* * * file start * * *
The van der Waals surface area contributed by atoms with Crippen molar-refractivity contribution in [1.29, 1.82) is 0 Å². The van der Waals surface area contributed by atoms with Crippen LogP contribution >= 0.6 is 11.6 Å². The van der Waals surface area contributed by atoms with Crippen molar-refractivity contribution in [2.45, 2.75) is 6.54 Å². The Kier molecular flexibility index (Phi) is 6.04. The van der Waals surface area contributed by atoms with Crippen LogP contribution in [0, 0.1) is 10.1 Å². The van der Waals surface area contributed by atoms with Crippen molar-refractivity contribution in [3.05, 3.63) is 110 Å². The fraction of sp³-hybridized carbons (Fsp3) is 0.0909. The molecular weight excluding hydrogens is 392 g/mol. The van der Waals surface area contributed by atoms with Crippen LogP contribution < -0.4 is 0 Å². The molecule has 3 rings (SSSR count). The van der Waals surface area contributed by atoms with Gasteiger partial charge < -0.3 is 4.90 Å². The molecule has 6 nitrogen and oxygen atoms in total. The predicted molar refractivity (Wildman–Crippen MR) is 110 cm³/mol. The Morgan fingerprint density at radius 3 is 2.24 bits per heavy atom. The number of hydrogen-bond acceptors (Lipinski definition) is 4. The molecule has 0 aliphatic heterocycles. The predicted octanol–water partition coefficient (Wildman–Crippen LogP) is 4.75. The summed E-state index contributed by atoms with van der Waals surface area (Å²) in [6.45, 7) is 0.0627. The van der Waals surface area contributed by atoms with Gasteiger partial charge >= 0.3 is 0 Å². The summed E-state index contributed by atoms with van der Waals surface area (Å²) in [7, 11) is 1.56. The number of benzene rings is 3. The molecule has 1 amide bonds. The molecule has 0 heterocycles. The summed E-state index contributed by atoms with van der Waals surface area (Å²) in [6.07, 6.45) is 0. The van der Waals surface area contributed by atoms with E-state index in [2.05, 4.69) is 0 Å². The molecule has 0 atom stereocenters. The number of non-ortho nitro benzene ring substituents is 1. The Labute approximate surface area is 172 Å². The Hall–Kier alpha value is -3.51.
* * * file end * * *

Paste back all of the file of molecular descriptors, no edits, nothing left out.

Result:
The van der Waals surface area contributed by atoms with Crippen molar-refractivity contribution in [1.29, 1.82) is 0 Å². The van der Waals surface area contributed by atoms with Crippen LogP contribution >= 0.6 is 11.6 Å². The van der Waals surface area contributed by atoms with Crippen molar-refractivity contribution in [2.45, 2.75) is 6.54 Å². The Kier molecular flexibility index (Phi) is 6.04. The van der Waals surface area contributed by atoms with Crippen LogP contribution in [0, 0.1) is 10.1 Å². The van der Waals surface area contributed by atoms with Crippen molar-refractivity contribution in [3.05, 3.63) is 110 Å². The fraction of sp³-hybridized carbons (Fsp3) is 0.0909. The molecular weight excluding hydrogens is 392 g/mol. The van der Waals surface area contributed by atoms with Crippen LogP contribution < -0.4 is 0 Å². The molecule has 3 rings (SSSR count). The van der Waals surface area contributed by atoms with Gasteiger partial charge < -0.3 is 4.90 Å². The molecule has 6 nitrogen and oxygen atoms in total. The predicted molar refractivity (Wildman–Crippen MR) is 110 cm³/mol. The Morgan fingerprint density at radius 3 is 2.24 bits per heavy atom. The number of hydrogen-bond acceptors (Lipinski definition) is 4. The molecule has 0 aliphatic heterocycles. The predicted octanol–water partition coefficient (Wildman–Crippen LogP) is 4.75. The summed E-state index contributed by atoms with van der Waals surface area (Å²) in [6.45, 7) is 0.0627. The van der Waals surface area contributed by atoms with Gasteiger partial charge >= 0.3 is 0 Å². The summed E-state index contributed by atoms with van der Waals surface area (Å²) in [7, 11) is 1.56. The number of benzene rings is 3. The molecule has 1 amide bonds. The molecule has 0 heterocycles. The summed E-state index contributed by atoms with van der Waals surface area (Å²) in [6.07, 6.45) is 0. The van der Waals surface area contributed by atoms with E-state index in [2.05, 4.69) is 0 Å². The molecule has 0 atom stereocenters. The number of non-ortho nitro benzene ring substituents is 1. The Labute approximate surface area is 172 Å². The Hall–Kier alpha value is -3.51.